Steffen Mews

University of Greifswald, Griefswald, Mecklenburg-Vorpommern, Germany

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Publications (1)3.25 Total impact

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    ABSTRACT: Pancreatic adenocarcinoma is one of the malignancies that is highly resistant to therapy and among the leading causes of cancer-related death. Several factors may influence pancreatic cancer resistance, and expression of ATP-binding cassette transport proteins is one of the major mechanisms of drug resistance. Members of this family's C-branch, also referred to as multidrug resistance-associated proteins (MRPs), might be of particular interest because they are able to efflux nucleoside analogs used in the treatment of pancreatic cancer. Expression of MRP1, MRP3, MRP4, and MRP5 in human pancreas and pancreatic carcinoma has been reported. However, contributions of MRPs to chemoresistance of pancreatic cancer are not fully understood. MRP5 mRNA expression in pancreatic adenocarcinoma cell lines correlated significantly with cellular sensitivity to 5-fluorouracil (5-FU) (r = 0.738, p < 0.05). Long-term treatment with 5-FU increased expression of MRP5 by 2.4-fold and was associated with significant drug resistance [IC(50) values for control and 5-fluorouracil (5-FU)-resistant Patu-T cell lines were 11.3 ± 5.3 and 33.2 ± 6.9 μM, respectively (p < 0.05)]. Consequently, overexpression of MRP5 in Colo-357 cells resulted in significantly reduced accumulation of 5-FU related radioactivity and 5-FU cytotoxicity. Knockdown of MRP5 significantly increased cellular cytotoxicity of 5-FU to Patu-02 cells and enhanced accumulation of radioactivity related to 5-FU and its metabolites. Our results suggest that MRP5 is expressed and functionally active and contributes to variable sensitivities of pancreatic adenocarcinoma cell lines to 5-FU. Further investigations using models that resemble human pancreas tumors are necessary to prove a causative relation between expression and activity of MRP5 and tumor resistance to 5-FU.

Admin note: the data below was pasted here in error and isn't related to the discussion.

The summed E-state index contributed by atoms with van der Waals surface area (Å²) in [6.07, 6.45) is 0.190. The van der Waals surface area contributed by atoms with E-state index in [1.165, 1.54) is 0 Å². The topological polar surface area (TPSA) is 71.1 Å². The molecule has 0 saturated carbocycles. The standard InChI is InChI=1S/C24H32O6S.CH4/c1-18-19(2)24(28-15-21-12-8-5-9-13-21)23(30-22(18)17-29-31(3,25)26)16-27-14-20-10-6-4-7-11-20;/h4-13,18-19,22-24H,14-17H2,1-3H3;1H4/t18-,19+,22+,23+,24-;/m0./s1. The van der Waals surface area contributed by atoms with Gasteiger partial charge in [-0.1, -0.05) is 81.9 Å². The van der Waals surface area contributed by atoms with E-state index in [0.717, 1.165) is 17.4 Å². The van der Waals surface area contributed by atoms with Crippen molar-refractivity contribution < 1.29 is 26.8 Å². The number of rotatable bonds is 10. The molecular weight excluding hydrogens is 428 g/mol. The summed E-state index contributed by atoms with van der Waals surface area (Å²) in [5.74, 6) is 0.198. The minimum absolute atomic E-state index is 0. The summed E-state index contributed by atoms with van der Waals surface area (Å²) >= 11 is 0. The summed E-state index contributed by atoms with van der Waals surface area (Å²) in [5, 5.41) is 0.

Full-text · Article · Oct 2010 · Drug metabolism and disposition: the biological fate of chemicals